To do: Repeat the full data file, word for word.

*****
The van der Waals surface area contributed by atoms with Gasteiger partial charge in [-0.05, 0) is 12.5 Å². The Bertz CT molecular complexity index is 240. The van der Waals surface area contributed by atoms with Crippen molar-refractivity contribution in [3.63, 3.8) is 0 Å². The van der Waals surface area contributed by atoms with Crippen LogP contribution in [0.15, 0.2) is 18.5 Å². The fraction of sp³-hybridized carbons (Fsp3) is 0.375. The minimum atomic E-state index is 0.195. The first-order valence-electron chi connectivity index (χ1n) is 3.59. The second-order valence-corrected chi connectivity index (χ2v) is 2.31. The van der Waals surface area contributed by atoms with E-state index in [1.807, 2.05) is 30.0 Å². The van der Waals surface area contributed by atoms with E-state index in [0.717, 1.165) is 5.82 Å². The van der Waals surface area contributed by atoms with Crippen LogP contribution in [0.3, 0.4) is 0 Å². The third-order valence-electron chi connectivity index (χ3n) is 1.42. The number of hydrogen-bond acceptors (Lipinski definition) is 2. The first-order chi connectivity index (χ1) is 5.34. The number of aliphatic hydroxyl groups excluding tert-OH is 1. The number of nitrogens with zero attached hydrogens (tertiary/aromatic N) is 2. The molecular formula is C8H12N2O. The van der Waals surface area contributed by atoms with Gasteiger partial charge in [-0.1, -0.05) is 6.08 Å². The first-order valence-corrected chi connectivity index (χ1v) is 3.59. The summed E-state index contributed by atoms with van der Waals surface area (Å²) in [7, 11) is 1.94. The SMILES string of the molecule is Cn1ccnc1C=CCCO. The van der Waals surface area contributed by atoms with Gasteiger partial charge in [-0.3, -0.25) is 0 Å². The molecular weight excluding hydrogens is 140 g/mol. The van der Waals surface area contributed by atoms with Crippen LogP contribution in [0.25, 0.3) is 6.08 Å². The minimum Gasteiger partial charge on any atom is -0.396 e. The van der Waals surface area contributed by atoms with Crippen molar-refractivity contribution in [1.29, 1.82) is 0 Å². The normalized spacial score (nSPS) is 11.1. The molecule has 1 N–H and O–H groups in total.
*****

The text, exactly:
The van der Waals surface area contributed by atoms with Gasteiger partial charge in [-0.05, 0) is 12.5 Å². The Bertz CT molecular complexity index is 240. The van der Waals surface area contributed by atoms with Crippen molar-refractivity contribution in [3.63, 3.8) is 0 Å². The van der Waals surface area contributed by atoms with Crippen LogP contribution in [0.15, 0.2) is 18.5 Å². The fraction of sp³-hybridized carbons (Fsp3) is 0.375. The minimum atomic E-state index is 0.195. The first-order valence-electron chi connectivity index (χ1n) is 3.59. The second-order valence-corrected chi connectivity index (χ2v) is 2.31. The van der Waals surface area contributed by atoms with E-state index in [1.807, 2.05) is 30.0 Å². The van der Waals surface area contributed by atoms with E-state index in [0.717, 1.165) is 5.82 Å². The van der Waals surface area contributed by atoms with Crippen LogP contribution in [0.3, 0.4) is 0 Å². The third-order valence-electron chi connectivity index (χ3n) is 1.42. The number of hydrogen-bond acceptors (Lipinski definition) is 2. The first-order chi connectivity index (χ1) is 5.34. The number of aliphatic hydroxyl groups excluding tert-OH is 1. The number of nitrogens with zero attached hydrogens (tertiary/aromatic N) is 2. The molecular formula is C8H12N2O. The van der Waals surface area contributed by atoms with Gasteiger partial charge in [-0.1, -0.05) is 6.08 Å². The first-order valence-corrected chi connectivity index (χ1v) is 3.59. The summed E-state index contributed by atoms with van der Waals surface area (Å²) in [7, 11) is 1.94. The SMILES string of the molecule is Cn1ccnc1C=CCCO. The van der Waals surface area contributed by atoms with Gasteiger partial charge in [-0.3, -0.25) is 0 Å². The molecular weight excluding hydrogens is 140 g/mol. The van der Waals surface area contributed by atoms with Crippen LogP contribution in [0.25, 0.3) is 6.08 Å². The minimum Gasteiger partial charge on any atom is -0.396 e. The van der Waals surface area contributed by atoms with Crippen molar-refractivity contribution in [1.29, 1.82) is 0 Å². The normalized spacial score (nSPS) is 11.1. The molecule has 1 N–H and O–H groups in total.